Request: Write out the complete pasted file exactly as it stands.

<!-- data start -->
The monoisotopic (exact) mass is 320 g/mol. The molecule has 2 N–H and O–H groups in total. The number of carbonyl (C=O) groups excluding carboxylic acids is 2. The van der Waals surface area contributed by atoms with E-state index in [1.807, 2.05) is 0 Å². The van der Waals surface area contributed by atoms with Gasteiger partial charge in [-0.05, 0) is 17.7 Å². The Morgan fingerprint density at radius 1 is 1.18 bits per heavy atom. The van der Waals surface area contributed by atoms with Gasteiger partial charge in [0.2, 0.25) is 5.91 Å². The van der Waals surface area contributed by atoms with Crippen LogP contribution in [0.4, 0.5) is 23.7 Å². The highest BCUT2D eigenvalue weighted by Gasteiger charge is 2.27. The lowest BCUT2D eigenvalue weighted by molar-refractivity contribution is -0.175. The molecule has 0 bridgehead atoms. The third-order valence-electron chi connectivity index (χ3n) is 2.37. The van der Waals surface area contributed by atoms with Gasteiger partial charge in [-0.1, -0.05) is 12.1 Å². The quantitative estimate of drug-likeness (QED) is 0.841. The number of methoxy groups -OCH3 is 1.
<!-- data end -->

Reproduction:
The monoisotopic (exact) mass is 320 g/mol. The molecule has 2 N–H and O–H groups in total. The number of carbonyl (C=O) groups excluding carboxylic acids is 2. The van der Waals surface area contributed by atoms with E-state index in [1.807, 2.05) is 0 Å². The van der Waals surface area contributed by atoms with Gasteiger partial charge in [-0.05, 0) is 17.7 Å². The Morgan fingerprint density at radius 1 is 1.18 bits per heavy atom. The van der Waals surface area contributed by atoms with Gasteiger partial charge in [0.2, 0.25) is 5.91 Å². The van der Waals surface area contributed by atoms with Crippen LogP contribution in [0.4, 0.5) is 23.7 Å². The highest BCUT2D eigenvalue weighted by Gasteiger charge is 2.27. The lowest BCUT2D eigenvalue weighted by molar-refractivity contribution is -0.175. The molecule has 0 bridgehead atoms. The third-order valence-electron chi connectivity index (χ3n) is 2.37. The van der Waals surface area contributed by atoms with Gasteiger partial charge in [-0.1, -0.05) is 12.1 Å². The quantitative estimate of drug-likeness (QED) is 0.841. The number of methoxy groups -OCH3 is 1.